I'm sorry!

Diversity - Who has the power in the end?

I'm sorry
(PresseBox) ( Frankfurt, )
By Martin Krill, Managing Director of Hager Unternehmensberatung and improv.er for Industry Digital & Technology

On 28 May - the 7th German Diversity Day - a number of organisations across Germany called for more sensitivity to this topic. But who benefits from this appeal if it is not heard at all levels?

On the supervisory boards of DAX (German share index) companies, power is still concentrated in male hands. According to a recent FAZ article (One of Germany’s most important newspapers), the current rate of new appointments of women to supervisory boards is the lowest since 2010. In many areas, developments are continuing to move forward - in terms of diversity, obviously, back again.

For a long time, I thought that these surveys were only prepared for the media in order to propagate further here. But reality recently brought me down to earth. In my immediate environment, the diversity factor paired with the so-called 'boy groups' occurred directly. A very committed and loyal power woman was denied the next career step - with a direct reporting line to the Executive Board - because she and her female comrades-in-arms could not compete with her male colleagues who were already waiting. In one of the leading German corporations, after more than twelve years of loyal commitment, it was time for the company: sorry, but you ought to leave.

Now it could be argued that the male line-up is stronger in performance. But this is also a misconception, the facts and figures in this case spoke in favour of the female filling the position. Obviously this did not fit into the concept of the management team. Especially since this 'power woman', to whom this happened, is also people of colour and that was probably not a suitable format for the German flagship to display the 'traditional high gloss'.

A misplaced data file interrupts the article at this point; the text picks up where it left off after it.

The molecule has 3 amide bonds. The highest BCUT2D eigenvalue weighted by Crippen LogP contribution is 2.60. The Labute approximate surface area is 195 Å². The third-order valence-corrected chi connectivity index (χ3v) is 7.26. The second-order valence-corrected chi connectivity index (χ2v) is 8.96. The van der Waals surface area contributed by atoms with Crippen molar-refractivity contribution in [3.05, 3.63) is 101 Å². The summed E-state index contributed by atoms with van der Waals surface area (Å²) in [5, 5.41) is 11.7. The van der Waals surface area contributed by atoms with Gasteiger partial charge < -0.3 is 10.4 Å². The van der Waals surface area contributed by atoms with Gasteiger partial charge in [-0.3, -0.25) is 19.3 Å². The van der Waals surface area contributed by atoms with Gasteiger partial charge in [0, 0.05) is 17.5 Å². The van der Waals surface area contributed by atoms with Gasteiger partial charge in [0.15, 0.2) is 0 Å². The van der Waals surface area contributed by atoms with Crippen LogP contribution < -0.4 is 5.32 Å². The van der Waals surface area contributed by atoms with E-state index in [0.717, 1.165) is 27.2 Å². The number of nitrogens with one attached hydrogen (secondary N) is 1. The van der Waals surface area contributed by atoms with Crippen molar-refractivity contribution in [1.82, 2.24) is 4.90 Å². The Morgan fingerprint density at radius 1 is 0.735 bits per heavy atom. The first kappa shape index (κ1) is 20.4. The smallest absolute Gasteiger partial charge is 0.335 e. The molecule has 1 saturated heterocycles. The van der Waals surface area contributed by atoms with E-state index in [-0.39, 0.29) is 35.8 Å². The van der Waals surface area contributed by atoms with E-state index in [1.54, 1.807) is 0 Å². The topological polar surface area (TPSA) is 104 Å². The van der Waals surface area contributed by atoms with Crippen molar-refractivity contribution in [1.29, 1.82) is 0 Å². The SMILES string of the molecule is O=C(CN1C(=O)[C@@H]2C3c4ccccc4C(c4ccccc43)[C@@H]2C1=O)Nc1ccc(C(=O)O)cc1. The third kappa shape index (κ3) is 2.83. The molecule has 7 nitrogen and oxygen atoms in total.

What is often concealed at the highest levels and then communicated as an unfulfilled quota of women is unfortunately also frequently found in the rest of the working world.

Be it age, skin colour or gender - if the main characteristics of the person do not conform to the 'unspoken' extended requirement profile, there is not even an invitation to a personal interview. At this point I can only urge employers to fill vacancies - no matter in which position or hierarchical level - according to the required qualifications. In addition to the professional requirements demanded, soft skills are clearly also important. But neither gender nor skin colour indicate whether the candidate has the essential attributes or to what extent they are pronounced. Or are there meanwhile gender studies on team spirit, loyalty, commitment etc. etc.?

Companies that don't want to be among the 'victims' of the lack of specialists and managers and don't want to run the risk of making negative headlines about unfulfilled female quotas or the lack of diversity, should increasingly deal with the topic. Otherwise it will eventually spell: Sorry!
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